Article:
• All parameters are positional.
  • There are no differences between between calling built-in vs. user defined functions.
    env := environment;     # Call a function that requires no arguments.
    env := environment(); # Alternative possibility to call of a function with no arguments.
    cmp := compare(i, j); # Call a function with a fixed number of arguments.
  • There are no optional arguments, but a similar effect can be achieved with overloading.
    write(aFile, "asdf");   # Variant of write with a parameter to specify a file.
    write("asdf"); # Variant of write which writes to the file OUT.
  • Seed7 does not support functions with a variable number of arguments. But a function argument can be an array with as many values as you want:
    const func integer: sum (in array integer: intElems) is func
    result
    var integer: sum is 0;
    local
    var integer: element is 0;
    begin
    for element range intElems do
    sum +:= element;
    end for;
    end func;
     
    s := sum([] (1, 2, 3)); # Use an aggregate to generate an array.
    t := sum([] (2, 3, 5, 7));
  • Concatenation operators can be used to concatenate arguments. This solution is used to provide the write function:
    write("Nr: " <& num);   # Use operators to concatenate arguments.
  • The procedure ignore can be used to ignore a return value.
    ignore(getln(IN));      # Using a function in statement context (ignore the result).
  • Call-by-name parameters use a function in first-class context. The function doMap from the examples section of the Seed7 homepage uses a given expression to modify the elements of an array:
    seq := doMap([](1, 2, 4, 6, 10, 12, 16), x, succ(x));

[edit] Smalltalk

Where f is a closure and arguments is an array of values for f to operate on.

f valueWithArguments: arguments.

[edit] Tcl

aCallToACommandWithNoArguments
aCallToACommandWithOne argument
aCallToACommandWith arbitrarily many arguments
aCallToACommandWith {*}$manyArgumentsComingFromAListInAVariable
aCallToACommandWith -oneNamed argument -andAnother namedArgument
aCallToACommandWith theNameOfAnotherCommand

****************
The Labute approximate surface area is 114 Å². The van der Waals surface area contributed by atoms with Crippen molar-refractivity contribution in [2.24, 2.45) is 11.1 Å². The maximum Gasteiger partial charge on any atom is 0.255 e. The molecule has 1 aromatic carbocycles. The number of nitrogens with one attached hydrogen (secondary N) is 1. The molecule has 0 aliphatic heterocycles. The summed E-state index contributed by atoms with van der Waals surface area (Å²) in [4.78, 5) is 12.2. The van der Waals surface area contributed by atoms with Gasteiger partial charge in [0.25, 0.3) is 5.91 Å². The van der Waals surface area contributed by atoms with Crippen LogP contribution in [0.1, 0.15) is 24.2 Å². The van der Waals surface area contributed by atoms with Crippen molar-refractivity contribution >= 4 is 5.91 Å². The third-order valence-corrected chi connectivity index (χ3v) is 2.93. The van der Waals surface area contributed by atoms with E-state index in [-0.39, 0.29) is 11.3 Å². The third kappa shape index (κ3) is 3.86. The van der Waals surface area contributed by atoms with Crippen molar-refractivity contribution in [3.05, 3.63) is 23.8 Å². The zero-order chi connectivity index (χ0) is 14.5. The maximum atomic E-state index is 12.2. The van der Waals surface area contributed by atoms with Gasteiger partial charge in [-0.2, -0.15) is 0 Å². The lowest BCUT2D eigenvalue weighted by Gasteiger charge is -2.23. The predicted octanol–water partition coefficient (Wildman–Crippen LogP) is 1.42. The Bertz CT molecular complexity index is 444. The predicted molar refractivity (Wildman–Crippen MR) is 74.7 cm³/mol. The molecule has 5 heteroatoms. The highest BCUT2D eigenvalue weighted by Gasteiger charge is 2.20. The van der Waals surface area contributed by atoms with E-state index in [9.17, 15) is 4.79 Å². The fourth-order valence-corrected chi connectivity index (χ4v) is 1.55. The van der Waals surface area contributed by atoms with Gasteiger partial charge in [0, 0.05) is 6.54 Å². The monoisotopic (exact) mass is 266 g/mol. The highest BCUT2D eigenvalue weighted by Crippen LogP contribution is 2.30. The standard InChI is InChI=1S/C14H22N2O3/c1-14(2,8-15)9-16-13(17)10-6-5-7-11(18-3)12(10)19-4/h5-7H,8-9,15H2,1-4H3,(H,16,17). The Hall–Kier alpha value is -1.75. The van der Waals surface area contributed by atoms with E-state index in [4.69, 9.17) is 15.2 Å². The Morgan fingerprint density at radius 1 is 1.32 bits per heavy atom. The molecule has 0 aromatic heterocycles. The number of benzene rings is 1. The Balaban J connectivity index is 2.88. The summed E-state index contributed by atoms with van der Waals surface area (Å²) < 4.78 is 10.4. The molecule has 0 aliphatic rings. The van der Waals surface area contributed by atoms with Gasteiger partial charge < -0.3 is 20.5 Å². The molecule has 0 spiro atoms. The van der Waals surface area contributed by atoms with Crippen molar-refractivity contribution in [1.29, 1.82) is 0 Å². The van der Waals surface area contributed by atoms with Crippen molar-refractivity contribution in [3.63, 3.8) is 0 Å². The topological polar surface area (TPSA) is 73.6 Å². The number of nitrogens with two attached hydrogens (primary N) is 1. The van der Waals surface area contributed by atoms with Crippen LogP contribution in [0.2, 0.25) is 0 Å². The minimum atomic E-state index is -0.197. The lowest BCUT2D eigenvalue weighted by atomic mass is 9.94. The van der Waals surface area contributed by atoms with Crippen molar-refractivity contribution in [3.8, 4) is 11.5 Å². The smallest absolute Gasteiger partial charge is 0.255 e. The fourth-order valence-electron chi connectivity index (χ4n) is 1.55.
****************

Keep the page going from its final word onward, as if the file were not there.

aCallToOneCommand [withTheResultOfAnother]

Tcl does differentiate between functions and other types of commands in expressions:

expr {func() + [cmd]}
expr {func(1,2,3} + [cmd a b c]}

However, there are no deep differences between the two: functions are translated into commands that are called in a particular namespace (thus foo() becomes tcl::mathfunc::foo). There are no differences in usage between built-in commands and user-defined ones, and parameters are passed to commands by value conceptually (and read-only reference in the implementation).

[edit] UNIX Shell

In the shell, there are no argument specifications for functions. Functions obtain their arguments using the positional parameter facilities and functions are simply called by name followed by any arguments that are to be passed:

sayhello    # Call a function in statement context with no arguments
multiply 3 4 # Call a function in statement context with two arguments

The shell does not support the use of named parameters. There is no lookahead in the shell, so functions cannot be called until their definition has been run.

[edit] XSLT

<?xml version="1.0" encoding="UTF-8"?>
<xsl:stylesheet xmlns:xsl="http://www.w3.org/1999/XSL/Transform" version="1.0">
<xsl:output method="xml" indent="yes"/>
<xsl:template match="/">
<demo>
<!--
XSLT 1.0 actually defines two function-like constructs that
are used variously depending on the context.
-->
<xsl:call-template name="xpath-function-demos"/>
<xsl:call-template name="xslt-template-demos"/>
</demo>
</xsl:template>
 
<xsl:template name="xpath-function-demos">
<!--
A 'function' in XSLT 1.0 is a function that can be called from
an XPath 1.0 expression (such as from "select" or "test"
attribute of several XSLT elements). The following demos apply
to these functions.
-->
 
<!-- Calling function that requires no arguments -->
<!-- false() always returns a boolean false value -->
<line>This test is <xsl:if test="false()">NOT</xsl:if> OK.</line>
 
<!-- Calling a function with a fixed number of arguments -->
<!-- not() takes exactly 1 argument. starts-with() takes exactly 2 arguments. -->
<line>'haystack' does <xsl:if test="not(starts-with('haystack', 'hay'))">NOT</xsl:if> start with 'hay'.</line>
 
<!-- Calling a function with optional arguments -->
<!-- If the third argument of substring() is omitted, the length of the string is assumed. -->
<line>'<xsl:value-of select="substring('haystack', 1, 3)"/>' = 'hay'</line>
<line>'<xsl:value-of select="substring('haystack', 4)"/>' = 'stack'</line>
 
<!-- Calling a function with a variable number of arguments -->
<!-- concat() accepts two or more arguments. -->
<line>'<xsl:value-of select="concat('abcd', 'efgh')"/>' = 'abcdefgh'</line>
<line>'<xsl:value-of select="concat('ij', 'kl', 'mn', 'op')"/>' = 'ijklmnop'</line>
<!--
Aggregate functions such as sum() and count() accept nodesets.
This isn't quite the same as varargs but are probably worth
mentioning.
-->
<line>The number of root elements in the input document is <xsl:value-of select="count(/*)"/> (should be 1).</line>
 
<!-- Calling a function with named arguments -->
<!-- XPath 1.0 uses only positional parameters. -->
 
<!-- Using a function in statement context -->
<!--
In general, XPath 1.0 functions have no side effects, so calling
them as statements is useless. While implementations often allow